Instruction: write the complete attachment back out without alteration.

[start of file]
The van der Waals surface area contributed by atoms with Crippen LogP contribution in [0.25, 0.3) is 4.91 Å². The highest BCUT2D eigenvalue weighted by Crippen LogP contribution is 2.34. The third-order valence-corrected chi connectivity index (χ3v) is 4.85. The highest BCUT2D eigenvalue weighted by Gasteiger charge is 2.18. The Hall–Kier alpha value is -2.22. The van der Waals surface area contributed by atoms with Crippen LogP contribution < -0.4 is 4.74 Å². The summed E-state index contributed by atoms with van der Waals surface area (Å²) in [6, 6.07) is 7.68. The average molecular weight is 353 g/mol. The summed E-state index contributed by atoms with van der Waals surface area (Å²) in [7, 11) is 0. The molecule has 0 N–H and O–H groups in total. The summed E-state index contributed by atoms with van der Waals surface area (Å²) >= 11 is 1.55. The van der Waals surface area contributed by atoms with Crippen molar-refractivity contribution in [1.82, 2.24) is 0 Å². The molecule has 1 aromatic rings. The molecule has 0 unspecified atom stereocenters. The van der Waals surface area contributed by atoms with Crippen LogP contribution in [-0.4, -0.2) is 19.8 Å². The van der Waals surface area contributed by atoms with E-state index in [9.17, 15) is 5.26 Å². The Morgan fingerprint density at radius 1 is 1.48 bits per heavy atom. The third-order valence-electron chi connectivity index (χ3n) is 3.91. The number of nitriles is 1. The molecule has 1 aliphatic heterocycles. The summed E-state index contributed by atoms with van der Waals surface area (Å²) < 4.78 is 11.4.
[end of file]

The van der Waals surface area contributed by atoms with Crippen LogP contribution in [0.25, 0.3) is 4.91 Å². The highest BCUT2D eigenvalue weighted by Crippen LogP contribution is 2.34. The third-order valence-corrected chi connectivity index (χ3v) is 4.85. The highest BCUT2D eigenvalue weighted by Gasteiger charge is 2.18. The Hall–Kier alpha value is -2.22. The van der Waals surface area contributed by atoms with Crippen LogP contribution < -0.4 is 4.74 Å². The summed E-state index contributed by atoms with van der Waals surface area (Å²) in [6, 6.07) is 7.68. The average molecular weight is 353 g/mol. The summed E-state index contributed by atoms with van der Waals surface area (Å²) in [7, 11) is 0. The molecule has 0 N–H and O–H groups in total. The summed E-state index contributed by atoms with van der Waals surface area (Å²) >= 11 is 1.55. The van der Waals surface area contributed by atoms with Crippen molar-refractivity contribution in [1.82, 2.24) is 0 Å². The molecule has 1 aromatic rings. The molecule has 0 unspecified atom stereocenters. The van der Waals surface area contributed by atoms with Crippen LogP contribution in [-0.4, -0.2) is 19.8 Å². The van der Waals surface area contributed by atoms with E-state index in [9.17, 15) is 5.26 Å². The Morgan fingerprint density at radius 1 is 1.48 bits per heavy atom. The third-order valence-electron chi connectivity index (χ3n) is 3.91. The number of nitriles is 1. The molecule has 1 aliphatic heterocycles. The summed E-state index contributed by atoms with van der Waals surface area (Å²) < 4.78 is 11.4.